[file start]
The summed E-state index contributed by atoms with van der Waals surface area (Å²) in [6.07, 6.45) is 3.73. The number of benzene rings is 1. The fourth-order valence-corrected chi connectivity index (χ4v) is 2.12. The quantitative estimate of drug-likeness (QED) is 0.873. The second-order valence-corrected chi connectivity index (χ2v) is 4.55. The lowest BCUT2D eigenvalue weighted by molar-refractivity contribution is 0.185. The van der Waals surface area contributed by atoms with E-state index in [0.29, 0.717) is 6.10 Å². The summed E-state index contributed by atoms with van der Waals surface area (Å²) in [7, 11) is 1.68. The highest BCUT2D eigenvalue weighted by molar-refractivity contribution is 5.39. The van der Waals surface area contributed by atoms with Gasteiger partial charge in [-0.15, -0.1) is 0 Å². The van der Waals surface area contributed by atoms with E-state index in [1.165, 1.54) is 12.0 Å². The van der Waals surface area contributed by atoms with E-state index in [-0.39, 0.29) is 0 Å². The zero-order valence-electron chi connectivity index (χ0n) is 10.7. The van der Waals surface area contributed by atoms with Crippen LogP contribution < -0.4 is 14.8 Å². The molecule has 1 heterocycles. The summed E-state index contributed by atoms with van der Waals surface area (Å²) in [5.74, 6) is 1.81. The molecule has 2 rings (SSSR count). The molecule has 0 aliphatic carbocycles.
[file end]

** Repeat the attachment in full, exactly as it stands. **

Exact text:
The summed E-state index contributed by atoms with van der Waals surface area (Å²) in [6.07, 6.45) is 3.73. The number of benzene rings is 1. The fourth-order valence-corrected chi connectivity index (χ4v) is 2.12. The quantitative estimate of drug-likeness (QED) is 0.873. The second-order valence-corrected chi connectivity index (χ2v) is 4.55. The lowest BCUT2D eigenvalue weighted by molar-refractivity contribution is 0.185. The van der Waals surface area contributed by atoms with E-state index in [0.29, 0.717) is 6.10 Å². The summed E-state index contributed by atoms with van der Waals surface area (Å²) in [7, 11) is 1.68. The highest BCUT2D eigenvalue weighted by molar-refractivity contribution is 5.39. The van der Waals surface area contributed by atoms with Gasteiger partial charge in [-0.15, -0.1) is 0 Å². The van der Waals surface area contributed by atoms with E-state index in [1.165, 1.54) is 12.0 Å². The van der Waals surface area contributed by atoms with E-state index in [-0.39, 0.29) is 0 Å². The zero-order valence-electron chi connectivity index (χ0n) is 10.7. The van der Waals surface area contributed by atoms with Crippen LogP contribution < -0.4 is 14.8 Å². The molecule has 1 heterocycles. The summed E-state index contributed by atoms with van der Waals surface area (Å²) in [5.74, 6) is 1.81. The molecule has 2 rings (SSSR count). The molecule has 0 aliphatic carbocycles.